A company based in California has developed the first breathalyzer type product for detecting marijuana drug use. The company, Hound Labs, is based in Oakland and has been developing this product for some time now. The product aims to aid police officers when they suspect DUI’s during traffic stops.
Mike Lynn, the CEO of Hound Labs, issued the following quotes in an interview with NPR radio:
“We are trying to make the establishment of impairment around marijuana rational and to balance fairness and safety.”
“This is a disposable cartridge. And there’s a whole bunch of science in this cartridge.”
“When you find THC in breath, you can be pretty darn sure that somebody smoked pot in the last couple of hours and we don’t want to have people driving during that time period or, frankly, at a work site in a construction zone.”
To produce an accurate reading, the user must blow into the device for about 30 seconds. The device will indicate whether the participant has smoked weed within the past 2 hours which, according to NPR, is “the peak impairment time frame”.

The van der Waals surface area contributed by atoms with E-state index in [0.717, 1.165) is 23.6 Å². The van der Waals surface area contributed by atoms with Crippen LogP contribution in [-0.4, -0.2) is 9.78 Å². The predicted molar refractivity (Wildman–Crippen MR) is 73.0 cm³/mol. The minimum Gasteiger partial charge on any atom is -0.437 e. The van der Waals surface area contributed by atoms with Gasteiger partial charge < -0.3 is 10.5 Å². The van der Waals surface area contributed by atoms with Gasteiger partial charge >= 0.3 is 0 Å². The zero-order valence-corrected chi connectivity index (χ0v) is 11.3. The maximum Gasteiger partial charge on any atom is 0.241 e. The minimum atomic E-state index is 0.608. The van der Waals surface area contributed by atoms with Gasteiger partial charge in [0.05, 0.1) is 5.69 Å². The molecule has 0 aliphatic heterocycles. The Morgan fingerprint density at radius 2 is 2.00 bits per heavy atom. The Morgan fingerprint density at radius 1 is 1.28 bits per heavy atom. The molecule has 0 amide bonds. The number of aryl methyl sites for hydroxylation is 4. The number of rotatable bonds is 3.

Legally, there is a debate about what constitutes impairment. So far, 7 states have defined how much THC can be in a person’s system to legally drive, including Montana and Washington. In other states, the debate continues.
Former director of the National Cannabis Industry Association, Taylor West, issued the following statement:
“Unlike alcohol, THC can remain detectable in the bloodstream for days or weeks, when any impairment wears off in a matter of hours. So, all those numbers really tell us is that, since legal adult-use sales began, a larger number of people are consuming cannabis and then, at some point … [are] driving a car.”
Throughout the past several decades, the amount of crashes involving high drivers has steadily increased. This will likely continue during the decriminalization of marijuana.
Police departments around the country have made it a mission to stop high drivers. “It’s going to be a major issue in our city as more and more motorists drive after the legalization of recreational pot,” said William Evans, Boston’s Police Commissioner. Pot was legalized in Massachusetts back in November of 2016.
The device developed by Hound Labs certainly has incited the high driver debate.